Native American fishing rights are at issue in Washington v. United States, argued in April 18, and covered by ISCOTUS now here. In the “Stevens Treaties,” a series of agreements made in the 1850s between the federal government and Indian Tribes in what are now the states of Idaho, Montana, Oregon, and Washington, the Tribes relinquished most of their territory, but retained in perpetuity “the right of taking fish, at all usual and accustomed grounds and stations. . . in common with all citizens of the Territory.”
In this case, the Tribes, joined by the United States, are seeking “to enforce a duty upon the State of Washington to refrain from constructing and maintaining culverts under State roads that degrade fish habitat.” The Tribes argue that culverts violate the treaties because they prevent salmon from accessing tribal fishing grounds, thus degrading fisheries and interfering with the Tribes’ “right of taking fish.” The district court found for the Tribes, which the Ninth Circuit affirmed, reiterating that the treaties guaranteed that “the number of fish would always be sufficient to provide a ‘moderate living’ to the Tribes.” The petitioner, the state of Washington, argues that while treaties do guarantee the Tribes the right to access fishing grounds, they do not guarantee the Tribes a standard of living of living from fishing.
At argument, the Court focused primarily on the appropriate standard to determine when the state violates the treaties. Noah Purcell, the Solicitor General of Washington, argued that a barrier would violate the treaties only if it causes “a large decline in a particular river and that it’s not justified by substantial compelling interests.” When Justices Alito and Kagan pressed Mr. Purcell to clarify this standard, he explained that “a decline of half the salmon would certainly easily qualify” but a decline between 1 and 5 percent would not qualify. Justice Gorsuch also pressed Mr. Purcell on his assertion that barriers would not violate the treaty if justified by a substantial compelling interest. “I don’t see anything in the treaty…that says: Ah, and your rights to those usual and customary grounds and stations is limited by, and may be completely eliminated, if necessary, to meet other domestic interests that a municipality might have, which is, I think, the position you’re taking…before this Court.”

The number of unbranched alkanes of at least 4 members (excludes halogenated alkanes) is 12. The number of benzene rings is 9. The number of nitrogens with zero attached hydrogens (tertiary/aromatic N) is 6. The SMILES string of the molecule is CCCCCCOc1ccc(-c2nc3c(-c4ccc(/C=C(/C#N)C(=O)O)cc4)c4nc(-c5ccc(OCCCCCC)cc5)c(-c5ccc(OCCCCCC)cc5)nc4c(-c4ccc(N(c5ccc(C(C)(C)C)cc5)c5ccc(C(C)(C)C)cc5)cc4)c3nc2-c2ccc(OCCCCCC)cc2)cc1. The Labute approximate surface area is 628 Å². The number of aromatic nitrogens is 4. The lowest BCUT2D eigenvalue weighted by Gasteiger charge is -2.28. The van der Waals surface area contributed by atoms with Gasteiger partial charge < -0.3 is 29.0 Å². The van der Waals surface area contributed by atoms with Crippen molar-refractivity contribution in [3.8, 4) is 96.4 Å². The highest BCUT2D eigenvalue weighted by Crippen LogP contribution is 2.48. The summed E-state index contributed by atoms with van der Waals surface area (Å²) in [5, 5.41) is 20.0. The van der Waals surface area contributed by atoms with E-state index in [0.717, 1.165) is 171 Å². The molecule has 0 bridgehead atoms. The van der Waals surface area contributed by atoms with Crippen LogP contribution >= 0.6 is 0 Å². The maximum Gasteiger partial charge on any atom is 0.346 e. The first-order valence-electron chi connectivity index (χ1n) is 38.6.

Allon Kedem argued on behalf of the United States, and William M. Jay, argued on behalf of the Tribes. Both were also asked to clarify the appropriate standard of salmon degradation that would constitute a treaty violation. Mr. Kedem did not provide a specific number, but stated that “substantial degradation” is “harm that is both durable and appreciable, meaning the type of thing that shows up year after year, despite normal fluctuations.” Mr. Jay said that substantial degradation does not mean “a hard and fast number” but is “something that you would determine, factually, in the context of one fish species versus another.”
Reviewing the arguments for SCOTUSblog, Miriam Seifter writes that while the Court “is unlikely to devote its opinion to correcting factual findings”, it “does seem poised to announce some standard for violations of the treaties.”